Select Committee on Foreign Affairs Minutes of Evidence


Examination of Witnesses (Questions 40-59)

TUESDAY 10 DECEMBER 2002

.DR DENIS MACSHANE MP, MR PETER RICKETTS AND MR SIMON FEATHERSTONE

  40. Are there any other items that you wish to add to the list you have given to the Committee already?
  (Dr MacShane) I think those are the principal ones. I need to refresh my memory considerably and in a sense all of this evolves over time. It does seem to me that always the only question is would this be in Britain's interest. Now you can have a dogmatic die in a ditch view or you can seek to take the argument forward. I think there are so many different views in Europe that Mr Prodi's speech was quite scathingly dismissed by the President of the Convention, Mr Giscard d'Estaing, according to reports I read in the French press, but each contribution is worthwhile. The French Foreign Minister made an interesting speech in Marseilles on the Convention, the French Prime Minister made an interesting speech in Orleans, the British Prime Minister made an outstandingly interesting speech in Cardiff and these contributions will go on and on as the Convention hots up in its work.

  41. Thank you very much for the helpful and substantive answer you have given. I did not ask the question to you in any way to try and trip you up.
  (Dr MacShane) No, no.

  42. I will have to say to you, Minister, that the answer you have given to my question is wholly different from the answer which was given to the same question which I put to the Foreign Secretary when he came before the Committee earlier this year[10]. I am delighted you have now given a substantive list of areas where it remains the British Government's position to preserve unanimity and I just will simply register that the Committee will rest on the answer you gave today as being the latest position of the British Government unless you advise the Committee subsequently that in any way you were mistaken in the answer you have given. Thank you.

  (Dr MacShane) Sir John, I am looking quickly through the last Committee evidence minutes to see whether I am out of line with the Foreign Secretary, a position I would not at this stage in my career ever wish to find myself in. That is my understanding of areas where on the whole we think unanimity should be maintained. If that position needs to be altered of course I will write to you but, as I said, I am always up for persuasion myself and my only question is what is the British national interest, not what is a dogmatic position that it should never be changed.

  Chairman: On the veto generally you have heard Sir John's generous offer that you can refine any answer you have made by letter if you feel that your career might otherwise be blighted.

Sir John Stanley

  43. Minister, I have asked you a very substantive question, you have given a substantive answer, the Committee will rest on that answer. You have enumerated, I think, five areas where it is the British Government's position to retain the veto and the Committee will rest on that unless we should be advised subsequently that you were in any way mistaken in the answer you have given.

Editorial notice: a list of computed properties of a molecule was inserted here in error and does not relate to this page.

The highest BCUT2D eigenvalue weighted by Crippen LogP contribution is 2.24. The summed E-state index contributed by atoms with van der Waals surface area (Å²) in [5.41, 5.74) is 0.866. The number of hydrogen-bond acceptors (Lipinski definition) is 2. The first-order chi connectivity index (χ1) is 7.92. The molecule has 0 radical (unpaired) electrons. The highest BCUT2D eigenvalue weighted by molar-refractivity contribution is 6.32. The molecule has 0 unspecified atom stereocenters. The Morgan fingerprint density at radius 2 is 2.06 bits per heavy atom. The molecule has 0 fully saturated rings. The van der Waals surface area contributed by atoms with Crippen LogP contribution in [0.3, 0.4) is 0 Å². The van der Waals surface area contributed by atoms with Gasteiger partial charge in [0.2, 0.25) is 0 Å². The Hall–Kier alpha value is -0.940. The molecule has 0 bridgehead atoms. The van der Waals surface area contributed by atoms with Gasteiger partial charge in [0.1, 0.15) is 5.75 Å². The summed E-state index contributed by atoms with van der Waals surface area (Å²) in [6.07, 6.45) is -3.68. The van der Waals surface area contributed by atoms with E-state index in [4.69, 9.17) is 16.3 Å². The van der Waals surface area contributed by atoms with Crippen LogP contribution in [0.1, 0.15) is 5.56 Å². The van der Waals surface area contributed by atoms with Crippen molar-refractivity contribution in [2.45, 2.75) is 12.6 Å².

(Dr MacShane) I am grateful to you, Sir John, that is a fair point.

Mr Pope

  44. I am confident, Minister, that we could not get a cracker cheese slice between the position of the Foreign Secretary and yourself. Could I ask a brief couple of questions about France and Germany and where you perceive the UK to be in relation to the European Union at the moment. A number of people have suggested that there has been a recent rapprochement between France and Germany, particularly over defence and the CAP reform. Basically the Franco-German axis is back in the driving seat of the European Union. First of all, do you accept that and where does this leave the UK?
  (Dr MacShane) I welcome strong Franco-German co-operation and joint papers, just as I would welcome strong British-French or British-German or British-Spanish or British-Swedish ideas and papers. What I would say is that the European Union is a team of 15 and I do not know of any team of 15 that means there are just two people playing. The ideas being put forward by France and Germany are linked to the fact that next January they will celebrate the fortieth anniversary of the historic Treaty of the Elysee fashioned by General de Gaulle and Konrad Adenauer. I think certainly there is a burst of energy on the Franco-German front. To take CAP reform specifically, it is true that they agreed a joint position that the amount of money given to CAP would not rise until 2013 and would be spread over 25 countries, not 15, but then the German Government was strongly in line with our position that, notwithstanding that, in terms of freezing the amount of money going to CAP and spreading it more thinly it actually was not a bad deal. The Germans, the British and the majority of other European Union Council Members insisted that the Mid-Term Review, the proposals put forward by Commissioner Fischler, should remain on the table and in the actual communique, the declaration from that Council meeting, there was reference to the Doha round, and of course as we know under the Doha round agricultural subsidies have to be discussed. I do not think it is much of a secret to announce that elements of the French Government would have preferred neither to have the reference to the Doha round nor to the Mid-Term Review. There the German position was a bit closer to that of the United Kingdom.